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I have been reading about differential forms from various sources. The usual vector-calculus operations of gradient, divergence, curl are nicely represented by the exterior derivative operator $d$ acting on 0-form, 1-form, and 2-forms respectively. For example, if $f$ is a 0-form (i.e. a scalar field) then its exterior derivative gives the gradient 1-form of $f$: $df=\partial_{x_1}f~dx_1+\partial_{x_2}f~dx_2+\partial_{x_3}f~dx_3$. Using the metric tensor for the $\{x_1,x_2,x_3\}$ coordinates I can convert this 1-form into a vector (which is what we engineers usually deal with). So far so good.

But in applications we often have to find the gradient of a vector field, in some convenient coordinate system, say (in my case) prolate spheroidal coordinates $(\xi,\eta,\phi)$. These are related to Cartesian coordinates $(x,y,z)$ by: $$x=d\sqrt{(\xi^2-1)(1-\eta^2)}\cos\phi\\ y=d\sqrt{(\xi^2-1)(1-\eta^2)}\sin\phi\\ z=d\xi\eta$$ in which $d>0$ is a constant. The range of spheroidal coordinates are: $\xi\geq 1,~-1\leq\eta\leq1,~0\leq\phi\leq2\pi$.

I have a vector field $\vec{u}=u_1(\xi,\eta,\phi)\vec{e}_\xi+u_2(\xi,\eta,\phi)\vec{e}_\eta+u_3(\xi,\eta,\phi)\vec{e}_\phi$, in which $\vec{e}$ are unit coordinate vectors. I need to find its gradient $\nabla\vec{u}$ (which is a second-order tensor) in spheroidal coordinates. How do I do that using differential forms? Using the metric tensor for the spheroidal coordinates, I can write $\vec{u}$ as a 1-form, but what next?

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  • $\begingroup$ How do you define the gradient of a vector field? Is it just the tensor $(\partial_i u_j)$? $\endgroup$
    – md2perpe
    Jul 25 '18 at 7:47
  • $\begingroup$ What kind of vector field do you have? Are you sure that it's proper to make it into a 1-form? That's not suitable for every vector field. $\endgroup$
    – md2perpe
    Jul 25 '18 at 8:02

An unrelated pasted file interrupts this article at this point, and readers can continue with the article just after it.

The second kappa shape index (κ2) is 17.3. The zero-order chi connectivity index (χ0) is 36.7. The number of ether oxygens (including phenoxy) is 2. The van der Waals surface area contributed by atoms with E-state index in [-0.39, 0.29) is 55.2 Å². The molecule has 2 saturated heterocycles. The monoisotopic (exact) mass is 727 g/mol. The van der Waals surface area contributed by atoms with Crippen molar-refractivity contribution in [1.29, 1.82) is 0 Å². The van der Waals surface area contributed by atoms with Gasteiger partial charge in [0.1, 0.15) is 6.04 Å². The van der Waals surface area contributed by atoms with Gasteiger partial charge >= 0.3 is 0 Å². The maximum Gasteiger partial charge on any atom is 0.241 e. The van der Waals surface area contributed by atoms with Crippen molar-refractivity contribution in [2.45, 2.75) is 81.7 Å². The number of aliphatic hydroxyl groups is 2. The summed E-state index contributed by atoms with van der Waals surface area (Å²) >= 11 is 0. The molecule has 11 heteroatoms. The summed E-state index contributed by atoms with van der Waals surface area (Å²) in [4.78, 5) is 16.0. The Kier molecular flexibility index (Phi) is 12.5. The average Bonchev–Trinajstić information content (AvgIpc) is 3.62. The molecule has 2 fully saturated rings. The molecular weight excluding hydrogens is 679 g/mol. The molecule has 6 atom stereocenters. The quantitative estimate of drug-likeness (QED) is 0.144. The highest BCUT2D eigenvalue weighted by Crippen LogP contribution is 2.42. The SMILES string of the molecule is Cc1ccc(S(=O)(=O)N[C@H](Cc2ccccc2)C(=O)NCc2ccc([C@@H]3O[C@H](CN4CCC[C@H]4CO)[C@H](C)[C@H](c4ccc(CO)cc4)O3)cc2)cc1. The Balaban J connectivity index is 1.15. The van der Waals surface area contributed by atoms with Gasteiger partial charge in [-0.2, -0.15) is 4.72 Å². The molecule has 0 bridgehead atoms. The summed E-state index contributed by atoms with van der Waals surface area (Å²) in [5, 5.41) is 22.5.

• $\begingroup$ @md2perpe In Cartesian coordinates gradient of a vector field is indeed $\partial_iu_j$. The vector field I am dealing with is a flow-velocity field induced by a moving spheroidal solid body. I don't want to make it into 1-form for its own sake. I want to find the gradient (in spheroidal coordinates) and I thought turning the vector into a 1-form may be required as an intermediate step (I am only guessing here). $\endgroup$
    – Deep
    Jul 25 '18 at 8:45
  • $\begingroup$ Is it for the viscosity term of the integral form of Navier-Stokes? $$\nu \oint_{\partial \Omega} \partial_i \vec u \, n^i \, dS$$ $\endgroup$
    – md2perpe
    Jul 25 '18 at 10:58
  • $\begingroup$ @md2perpe Not exactly. I am using something called reciprocal theorem to solve the problem, and one of the quantities that appears in it is the gradient of the velocity field. I can always write the vector field in Cartesian coordinates, take the gradient, and transform it to spheroidal coordinates (although I haven't given much thought to the details), but I was wondering if there is a more direct way to do it using differential forms, and without ever entering Cartesian coordinates. $\endgroup$
    – Deep
    Jul 25 '18 at 15:06
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If $\vec n$ is a vector field on $\mathbb R^3$, its "gradient" is actually its total covariant derivative. This makes sense on an arbitrary Riemannian manifold and is usually denoted by $\nabla \vec n$. If you want to compute it for $\mathbb R^3$ in different coordinates, you'll have to first compute the Christoffel symbols of the metric in those coordinates, and then $\nabla\vec n$ is the matrix-valued function whose components are given in any coordinate chart by $$ n^i {}_{;j} = \partial_j \xi^i + \sum_k \Gamma_{jk}^i \xi^k. $$ For details, check out any differential geometry book that treats Riemannian metrics. (You can try my Introduction to Riemannian Manifolds, but there are plenty of other good choices.)

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  • $\begingroup$ +1 I guess there is no straightforward way of doing it using just differential forms. $\endgroup$
    – Deep
    Jul 28 '18 at 4:23
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    $\begingroup$ @Deep: I would say the main reason why the total covariant derivative can't be expressed purely in terms of differential forms is that it's a 2-tensor that's not antisymmetric in its two indices. In the presence of a Riemannian metric, you can lower the upper index and treat it as a covariant tensor field, but it's a symmetric tensor field, not an antisymmetric one. $\endgroup$
    – Jack Lee
    Jul 30 '18 at 22:07

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